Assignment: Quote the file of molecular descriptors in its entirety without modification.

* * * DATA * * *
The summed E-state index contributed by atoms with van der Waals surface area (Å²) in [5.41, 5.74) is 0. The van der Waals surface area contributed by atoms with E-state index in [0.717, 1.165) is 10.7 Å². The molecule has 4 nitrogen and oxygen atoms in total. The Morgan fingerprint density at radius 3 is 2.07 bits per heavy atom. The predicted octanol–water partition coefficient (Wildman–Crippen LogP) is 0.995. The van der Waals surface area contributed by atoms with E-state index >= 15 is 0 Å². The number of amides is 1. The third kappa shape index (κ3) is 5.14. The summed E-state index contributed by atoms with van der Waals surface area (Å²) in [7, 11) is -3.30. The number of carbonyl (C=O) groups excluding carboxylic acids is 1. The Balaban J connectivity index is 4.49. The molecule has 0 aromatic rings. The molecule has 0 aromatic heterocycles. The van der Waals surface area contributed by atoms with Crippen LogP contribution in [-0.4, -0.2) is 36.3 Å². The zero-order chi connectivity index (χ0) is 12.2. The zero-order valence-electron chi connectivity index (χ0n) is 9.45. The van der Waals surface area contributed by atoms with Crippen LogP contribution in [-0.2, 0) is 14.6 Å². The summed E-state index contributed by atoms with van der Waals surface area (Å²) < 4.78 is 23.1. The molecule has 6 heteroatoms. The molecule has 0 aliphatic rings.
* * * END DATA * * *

The summed E-state index contributed by atoms with van der Waals surface area (Å²) in [5.41, 5.74) is 0. The van der Waals surface area contributed by atoms with E-state index in [0.717, 1.165) is 10.7 Å². The molecule has 4 nitrogen and oxygen atoms in total. The Morgan fingerprint density at radius 3 is 2.07 bits per heavy atom. The predicted octanol–water partition coefficient (Wildman–Crippen LogP) is 0.995. The van der Waals surface area contributed by atoms with E-state index >= 15 is 0 Å². The number of amides is 1. The third kappa shape index (κ3) is 5.14. The summed E-state index contributed by atoms with van der Waals surface area (Å²) in [7, 11) is -3.30. The number of carbonyl (C=O) groups excluding carboxylic acids is 1. The Balaban J connectivity index is 4.49. The molecule has 0 aromatic rings. The molecule has 0 aromatic heterocycles. The van der Waals surface area contributed by atoms with Crippen LogP contribution in [-0.4, -0.2) is 36.3 Å². The zero-order chi connectivity index (χ0) is 12.2. The zero-order valence-electron chi connectivity index (χ0n) is 9.45. The van der Waals surface area contributed by atoms with Crippen LogP contribution in [-0.2, 0) is 14.6 Å². The summed E-state index contributed by atoms with van der Waals surface area (Å²) < 4.78 is 23.1. The molecule has 6 heteroatoms. The molecule has 0 aliphatic rings.